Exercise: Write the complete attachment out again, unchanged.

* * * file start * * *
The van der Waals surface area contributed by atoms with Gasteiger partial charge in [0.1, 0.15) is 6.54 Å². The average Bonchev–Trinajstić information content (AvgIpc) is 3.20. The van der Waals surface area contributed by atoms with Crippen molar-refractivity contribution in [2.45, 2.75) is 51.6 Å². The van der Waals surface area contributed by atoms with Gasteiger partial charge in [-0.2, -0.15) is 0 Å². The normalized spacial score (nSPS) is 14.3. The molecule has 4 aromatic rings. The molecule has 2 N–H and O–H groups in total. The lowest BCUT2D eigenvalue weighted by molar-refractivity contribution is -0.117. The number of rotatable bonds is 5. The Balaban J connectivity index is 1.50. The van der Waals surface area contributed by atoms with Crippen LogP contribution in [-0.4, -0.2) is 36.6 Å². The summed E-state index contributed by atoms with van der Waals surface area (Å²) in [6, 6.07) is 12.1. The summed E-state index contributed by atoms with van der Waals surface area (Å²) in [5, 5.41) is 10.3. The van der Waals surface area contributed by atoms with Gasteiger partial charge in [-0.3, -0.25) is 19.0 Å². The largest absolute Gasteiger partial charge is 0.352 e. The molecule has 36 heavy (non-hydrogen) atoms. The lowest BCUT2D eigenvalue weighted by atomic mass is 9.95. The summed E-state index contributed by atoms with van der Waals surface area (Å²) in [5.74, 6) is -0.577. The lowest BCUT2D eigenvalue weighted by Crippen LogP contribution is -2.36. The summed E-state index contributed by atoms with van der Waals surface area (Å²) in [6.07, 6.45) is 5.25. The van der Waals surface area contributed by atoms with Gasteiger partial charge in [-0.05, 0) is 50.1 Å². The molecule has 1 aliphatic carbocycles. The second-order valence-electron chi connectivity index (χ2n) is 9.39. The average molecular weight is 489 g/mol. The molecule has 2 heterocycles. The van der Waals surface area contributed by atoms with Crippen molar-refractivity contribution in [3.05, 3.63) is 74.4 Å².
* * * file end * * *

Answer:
The van der Waals surface area contributed by atoms with Gasteiger partial charge in [0.1, 0.15) is 6.54 Å². The average Bonchev–Trinajstić information content (AvgIpc) is 3.20. The van der Waals surface area contributed by atoms with Crippen molar-refractivity contribution in [2.45, 2.75) is 51.6 Å². The van der Waals surface area contributed by atoms with Gasteiger partial charge in [-0.2, -0.15) is 0 Å². The normalized spacial score (nSPS) is 14.3. The molecule has 4 aromatic rings. The molecule has 2 N–H and O–H groups in total. The lowest BCUT2D eigenvalue weighted by molar-refractivity contribution is -0.117. The number of rotatable bonds is 5. The Balaban J connectivity index is 1.50. The van der Waals surface area contributed by atoms with Crippen LogP contribution in [-0.4, -0.2) is 36.6 Å². The summed E-state index contributed by atoms with van der Waals surface area (Å²) in [6, 6.07) is 12.1. The summed E-state index contributed by atoms with van der Waals surface area (Å²) in [5, 5.41) is 10.3. The van der Waals surface area contributed by atoms with Gasteiger partial charge in [-0.3, -0.25) is 19.0 Å². The largest absolute Gasteiger partial charge is 0.352 e. The molecule has 36 heavy (non-hydrogen) atoms. The lowest BCUT2D eigenvalue weighted by atomic mass is 9.95. The summed E-state index contributed by atoms with van der Waals surface area (Å²) in [5.74, 6) is -0.577. The lowest BCUT2D eigenvalue weighted by Crippen LogP contribution is -2.36. The summed E-state index contributed by atoms with van der Waals surface area (Å²) in [6.07, 6.45) is 5.25. The van der Waals surface area contributed by atoms with Gasteiger partial charge in [-0.05, 0) is 50.1 Å². The molecule has 1 aliphatic carbocycles. The second-order valence-electron chi connectivity index (χ2n) is 9.39. The average molecular weight is 489 g/mol. The molecule has 2 heterocycles. The van der Waals surface area contributed by atoms with Crippen molar-refractivity contribution in [3.05, 3.63) is 74.4 Å².